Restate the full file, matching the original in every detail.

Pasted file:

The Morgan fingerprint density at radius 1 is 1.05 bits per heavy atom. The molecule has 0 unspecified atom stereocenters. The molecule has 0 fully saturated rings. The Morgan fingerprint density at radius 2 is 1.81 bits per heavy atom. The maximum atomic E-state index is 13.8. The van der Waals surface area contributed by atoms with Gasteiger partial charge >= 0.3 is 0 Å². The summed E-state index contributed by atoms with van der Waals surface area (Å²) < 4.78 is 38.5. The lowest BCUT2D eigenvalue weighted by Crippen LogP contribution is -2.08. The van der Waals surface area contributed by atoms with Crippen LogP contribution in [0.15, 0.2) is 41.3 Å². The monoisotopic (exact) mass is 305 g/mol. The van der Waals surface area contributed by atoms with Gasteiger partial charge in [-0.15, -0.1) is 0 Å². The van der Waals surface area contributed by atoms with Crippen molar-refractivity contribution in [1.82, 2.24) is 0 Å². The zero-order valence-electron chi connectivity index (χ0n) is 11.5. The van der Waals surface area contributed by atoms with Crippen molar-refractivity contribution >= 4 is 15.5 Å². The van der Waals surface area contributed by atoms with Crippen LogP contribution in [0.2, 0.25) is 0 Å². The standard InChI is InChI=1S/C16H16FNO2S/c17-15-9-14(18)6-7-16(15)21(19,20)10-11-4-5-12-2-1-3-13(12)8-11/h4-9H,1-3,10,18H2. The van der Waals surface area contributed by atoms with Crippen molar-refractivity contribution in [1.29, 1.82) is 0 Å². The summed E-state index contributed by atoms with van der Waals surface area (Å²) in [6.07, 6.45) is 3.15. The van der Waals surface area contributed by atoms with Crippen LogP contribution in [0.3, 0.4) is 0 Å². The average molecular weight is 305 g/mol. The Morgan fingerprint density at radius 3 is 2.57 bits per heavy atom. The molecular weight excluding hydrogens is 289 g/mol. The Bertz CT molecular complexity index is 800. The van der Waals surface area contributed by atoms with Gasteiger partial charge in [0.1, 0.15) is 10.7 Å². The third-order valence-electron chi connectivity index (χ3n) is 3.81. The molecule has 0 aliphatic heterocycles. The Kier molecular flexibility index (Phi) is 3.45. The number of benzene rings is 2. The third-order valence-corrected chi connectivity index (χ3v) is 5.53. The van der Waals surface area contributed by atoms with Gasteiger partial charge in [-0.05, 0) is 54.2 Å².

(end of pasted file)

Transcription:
The Morgan fingerprint density at radius 1 is 1.05 bits per heavy atom. The molecule has 0 unspecified atom stereocenters. The molecule has 0 fully saturated rings. The Morgan fingerprint density at radius 2 is 1.81 bits per heavy atom. The maximum atomic E-state index is 13.8. The van der Waals surface area contributed by atoms with Gasteiger partial charge >= 0.3 is 0 Å². The summed E-state index contributed by atoms with van der Waals surface area (Å²) < 4.78 is 38.5. The lowest BCUT2D eigenvalue weighted by Crippen LogP contribution is -2.08. The van der Waals surface area contributed by atoms with Crippen LogP contribution in [0.15, 0.2) is 41.3 Å². The monoisotopic (exact) mass is 305 g/mol. The van der Waals surface area contributed by atoms with Gasteiger partial charge in [-0.15, -0.1) is 0 Å². The van der Waals surface area contributed by atoms with Crippen molar-refractivity contribution in [1.82, 2.24) is 0 Å². The zero-order valence-electron chi connectivity index (χ0n) is 11.5. The van der Waals surface area contributed by atoms with Crippen molar-refractivity contribution >= 4 is 15.5 Å². The van der Waals surface area contributed by atoms with Crippen LogP contribution in [0.2, 0.25) is 0 Å². The standard InChI is InChI=1S/C16H16FNO2S/c17-15-9-14(18)6-7-16(15)21(19,20)10-11-4-5-12-2-1-3-13(12)8-11/h4-9H,1-3,10,18H2. The van der Waals surface area contributed by atoms with Crippen molar-refractivity contribution in [1.29, 1.82) is 0 Å². The summed E-state index contributed by atoms with van der Waals surface area (Å²) in [6.07, 6.45) is 3.15. The van der Waals surface area contributed by atoms with Crippen LogP contribution in [0.3, 0.4) is 0 Å². The average molecular weight is 305 g/mol. The Morgan fingerprint density at radius 3 is 2.57 bits per heavy atom. The molecular weight excluding hydrogens is 289 g/mol. The Bertz CT molecular complexity index is 800. The van der Waals surface area contributed by atoms with Gasteiger partial charge in [0.1, 0.15) is 10.7 Å². The third-order valence-electron chi connectivity index (χ3n) is 3.81. The molecule has 0 aliphatic heterocycles. The Kier molecular flexibility index (Phi) is 3.45. The number of benzene rings is 2. The third-order valence-corrected chi connectivity index (χ3v) is 5.53. The van der Waals surface area contributed by atoms with Gasteiger partial charge in [-0.05, 0) is 54.2 Å².